The evolution of guppy sex chromosomes, and their role in sexually selected traits

Theme: Evolution & Adaptation

Primary Supervisor:

Judith Mank

Genetics, Evolution and Environment, UCL

Project Description:

A century ago, early evolutionary geneticists showed that many of the beautiful colours in male Trinidad guppies are controlled by the Y chromosome, and these observations were key to the theoretical foundations that guide sex chromosome research today. Despite their early promise, guppies have been largely neglected in modern genetic analysis of sexual selection and sex chromosomes.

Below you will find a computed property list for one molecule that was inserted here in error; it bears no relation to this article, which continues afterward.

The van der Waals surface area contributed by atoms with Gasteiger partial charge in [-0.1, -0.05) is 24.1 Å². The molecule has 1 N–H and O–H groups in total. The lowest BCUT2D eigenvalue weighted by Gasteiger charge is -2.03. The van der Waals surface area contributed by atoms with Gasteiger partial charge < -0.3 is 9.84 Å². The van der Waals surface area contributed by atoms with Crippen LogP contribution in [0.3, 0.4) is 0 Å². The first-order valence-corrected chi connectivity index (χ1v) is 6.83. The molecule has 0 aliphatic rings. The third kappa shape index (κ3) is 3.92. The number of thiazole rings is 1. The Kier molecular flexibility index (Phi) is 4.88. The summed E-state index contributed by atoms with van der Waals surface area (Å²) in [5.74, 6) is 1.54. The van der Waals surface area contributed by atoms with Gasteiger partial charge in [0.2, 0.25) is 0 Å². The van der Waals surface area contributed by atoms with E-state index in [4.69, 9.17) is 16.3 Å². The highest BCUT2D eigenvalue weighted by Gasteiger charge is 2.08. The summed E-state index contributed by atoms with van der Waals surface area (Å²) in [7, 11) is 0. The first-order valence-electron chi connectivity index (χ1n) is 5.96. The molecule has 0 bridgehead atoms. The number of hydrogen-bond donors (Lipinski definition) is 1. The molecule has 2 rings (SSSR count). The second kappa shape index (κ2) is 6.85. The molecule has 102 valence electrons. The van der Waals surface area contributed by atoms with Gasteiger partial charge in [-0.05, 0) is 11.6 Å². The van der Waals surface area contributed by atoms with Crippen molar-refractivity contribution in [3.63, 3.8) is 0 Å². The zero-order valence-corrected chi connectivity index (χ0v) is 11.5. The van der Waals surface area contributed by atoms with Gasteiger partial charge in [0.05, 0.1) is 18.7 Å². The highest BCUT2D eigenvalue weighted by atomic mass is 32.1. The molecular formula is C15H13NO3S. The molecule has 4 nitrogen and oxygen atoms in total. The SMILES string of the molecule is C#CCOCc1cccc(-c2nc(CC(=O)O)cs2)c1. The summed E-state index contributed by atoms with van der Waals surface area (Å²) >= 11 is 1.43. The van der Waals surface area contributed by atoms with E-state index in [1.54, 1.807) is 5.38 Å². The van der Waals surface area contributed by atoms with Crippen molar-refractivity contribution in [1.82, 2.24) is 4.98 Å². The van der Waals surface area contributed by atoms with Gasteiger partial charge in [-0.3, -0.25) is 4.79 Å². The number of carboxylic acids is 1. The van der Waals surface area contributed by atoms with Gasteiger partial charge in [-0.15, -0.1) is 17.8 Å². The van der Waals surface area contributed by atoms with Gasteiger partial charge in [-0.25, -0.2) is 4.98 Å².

The project, based on recent collaborations between our group and researchers in Canada and Sweden, will study the evolution and sexualisation of guppy sex chromosomes using next-generation whole-genome and transcriptome sequencing. The exact details of the project will be based on the student’s interests, and could include studies of recombination, gene expression evolution, sexual conflict and Y chromosome degeneration.

The student will work closely with the supervisor and other members of the research group. Details of who we are and what we do is available here.

Policy Impact of Research:

This project will offer insight into adaptation in wild populations, and will reveal how sexual selection and sexual conflict are encoded and resolved within the genome.

The student will learn cutting-edge genomic and bioinformatic techniques within a positive and productive research team.


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